Term of Award

Spring 1981

Degree Name

Master of Arts

Document Type and Release Option

Thesis (restricted to Georgia Southern)

Department

Department of Psychology

Committee Chair

Georgelle Thomas

Committee Member 1

Richard L. Rogers

Committee Member 2

Paul R. Kleinginna, Jr.

Abstract

This study evaluated the ease of comprehension of non-prescription drug directions. Six product labels were chosen and revised to reduce the readability level and to minimize technically, medically, and chemically oriented words and phrases. Comprehension of the original directions and the revised directions was tested using 285 subjects. The subjects were placed into one of three reading ability groups: above average, average, and below average, based on their scores on the reading comprehension sub-test of the Nelson-Denny Reading Test. It was found that each of the three reading ability groups reading the revised directions comprehended the material significantly better than their counterparts who read the original directions. The below average reader did not comprehend the revised directions as well as the above average reader who read the revised directions, but did comprehend the revised material as well as the above average reader who read the original directions. The results suggest that by minimizing technically, medically, and chemically oriented words and phrases, comprehension is increased for all reading ability levels.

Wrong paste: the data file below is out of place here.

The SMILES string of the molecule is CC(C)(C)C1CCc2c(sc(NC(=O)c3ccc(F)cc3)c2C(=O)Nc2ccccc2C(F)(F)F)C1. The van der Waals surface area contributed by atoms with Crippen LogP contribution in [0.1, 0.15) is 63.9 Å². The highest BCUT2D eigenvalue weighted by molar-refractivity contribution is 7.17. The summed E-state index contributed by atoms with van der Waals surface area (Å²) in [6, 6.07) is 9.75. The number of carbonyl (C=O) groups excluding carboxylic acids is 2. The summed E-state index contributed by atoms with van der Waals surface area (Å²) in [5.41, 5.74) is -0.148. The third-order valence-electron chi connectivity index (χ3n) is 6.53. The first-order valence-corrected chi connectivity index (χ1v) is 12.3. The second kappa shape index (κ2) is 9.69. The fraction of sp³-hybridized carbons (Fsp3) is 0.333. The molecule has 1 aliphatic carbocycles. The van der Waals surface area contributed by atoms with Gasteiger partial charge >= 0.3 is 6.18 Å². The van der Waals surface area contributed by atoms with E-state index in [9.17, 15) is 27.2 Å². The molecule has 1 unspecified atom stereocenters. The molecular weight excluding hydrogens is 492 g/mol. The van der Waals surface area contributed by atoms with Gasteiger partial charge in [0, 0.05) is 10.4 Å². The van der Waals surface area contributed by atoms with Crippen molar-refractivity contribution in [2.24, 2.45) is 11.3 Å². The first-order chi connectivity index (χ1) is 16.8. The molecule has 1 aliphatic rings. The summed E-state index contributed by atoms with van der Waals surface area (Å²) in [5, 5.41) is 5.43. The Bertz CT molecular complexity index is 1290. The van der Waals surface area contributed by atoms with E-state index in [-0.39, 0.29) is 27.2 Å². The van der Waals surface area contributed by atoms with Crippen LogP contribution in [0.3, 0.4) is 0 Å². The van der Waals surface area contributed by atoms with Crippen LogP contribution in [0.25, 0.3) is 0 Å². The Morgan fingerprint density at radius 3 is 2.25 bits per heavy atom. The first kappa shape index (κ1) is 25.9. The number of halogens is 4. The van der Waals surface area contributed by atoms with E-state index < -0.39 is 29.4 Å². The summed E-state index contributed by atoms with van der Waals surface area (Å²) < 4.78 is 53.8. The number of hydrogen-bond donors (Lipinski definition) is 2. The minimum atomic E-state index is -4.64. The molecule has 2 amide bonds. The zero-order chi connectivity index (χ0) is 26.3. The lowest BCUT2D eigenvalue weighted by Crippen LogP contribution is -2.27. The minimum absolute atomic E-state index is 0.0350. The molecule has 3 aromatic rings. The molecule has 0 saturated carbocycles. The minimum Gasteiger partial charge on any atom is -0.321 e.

Files over 10MB may be slow to open. For best results, right-click and select "Save as..."

Share

COinS